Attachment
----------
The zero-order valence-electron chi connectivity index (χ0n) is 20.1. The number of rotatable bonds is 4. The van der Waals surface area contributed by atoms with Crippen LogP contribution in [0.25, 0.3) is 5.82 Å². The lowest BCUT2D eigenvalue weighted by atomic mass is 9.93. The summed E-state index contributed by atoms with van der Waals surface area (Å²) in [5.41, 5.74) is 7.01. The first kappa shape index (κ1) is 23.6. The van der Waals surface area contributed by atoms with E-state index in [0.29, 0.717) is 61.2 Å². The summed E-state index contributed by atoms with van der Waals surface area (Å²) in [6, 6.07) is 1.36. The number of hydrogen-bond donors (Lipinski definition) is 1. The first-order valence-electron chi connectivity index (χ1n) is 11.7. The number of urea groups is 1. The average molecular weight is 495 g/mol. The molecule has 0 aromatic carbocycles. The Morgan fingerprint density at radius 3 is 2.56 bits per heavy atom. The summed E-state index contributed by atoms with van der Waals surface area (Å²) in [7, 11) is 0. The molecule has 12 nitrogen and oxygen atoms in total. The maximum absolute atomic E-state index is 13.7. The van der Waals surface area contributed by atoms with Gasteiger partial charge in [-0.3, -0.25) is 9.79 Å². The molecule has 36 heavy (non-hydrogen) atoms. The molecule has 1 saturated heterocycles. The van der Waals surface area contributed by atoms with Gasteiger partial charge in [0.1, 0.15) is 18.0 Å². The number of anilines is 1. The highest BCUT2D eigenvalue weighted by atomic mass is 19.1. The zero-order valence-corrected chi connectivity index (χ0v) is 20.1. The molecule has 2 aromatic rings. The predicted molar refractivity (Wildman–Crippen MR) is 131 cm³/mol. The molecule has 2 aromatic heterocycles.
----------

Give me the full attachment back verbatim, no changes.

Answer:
The zero-order valence-electron chi connectivity index (χ0n) is 20.1. The number of rotatable bonds is 4. The van der Waals surface area contributed by atoms with Crippen LogP contribution in [0.25, 0.3) is 5.82 Å². The lowest BCUT2D eigenvalue weighted by atomic mass is 9.93. The summed E-state index contributed by atoms with van der Waals surface area (Å²) in [5.41, 5.74) is 7.01. The first kappa shape index (κ1) is 23.6. The van der Waals surface area contributed by atoms with E-state index in [0.29, 0.717) is 61.2 Å². The summed E-state index contributed by atoms with van der Waals surface area (Å²) in [6, 6.07) is 1.36. The number of hydrogen-bond donors (Lipinski definition) is 1. The first-order valence-electron chi connectivity index (χ1n) is 11.7. The number of urea groups is 1. The average molecular weight is 495 g/mol. The molecule has 0 aromatic carbocycles. The Morgan fingerprint density at radius 3 is 2.56 bits per heavy atom. The summed E-state index contributed by atoms with van der Waals surface area (Å²) in [7, 11) is 0. The molecule has 12 nitrogen and oxygen atoms in total. The maximum absolute atomic E-state index is 13.7. The van der Waals surface area contributed by atoms with Gasteiger partial charge in [-0.3, -0.25) is 9.79 Å². The molecule has 36 heavy (non-hydrogen) atoms. The molecule has 1 saturated heterocycles. The van der Waals surface area contributed by atoms with Gasteiger partial charge in [0.1, 0.15) is 18.0 Å². The number of anilines is 1. The highest BCUT2D eigenvalue weighted by atomic mass is 19.1. The zero-order valence-corrected chi connectivity index (χ0v) is 20.1. The molecule has 2 aromatic rings. The predicted molar refractivity (Wildman–Crippen MR) is 131 cm³/mol. The molecule has 2 aromatic heterocycles.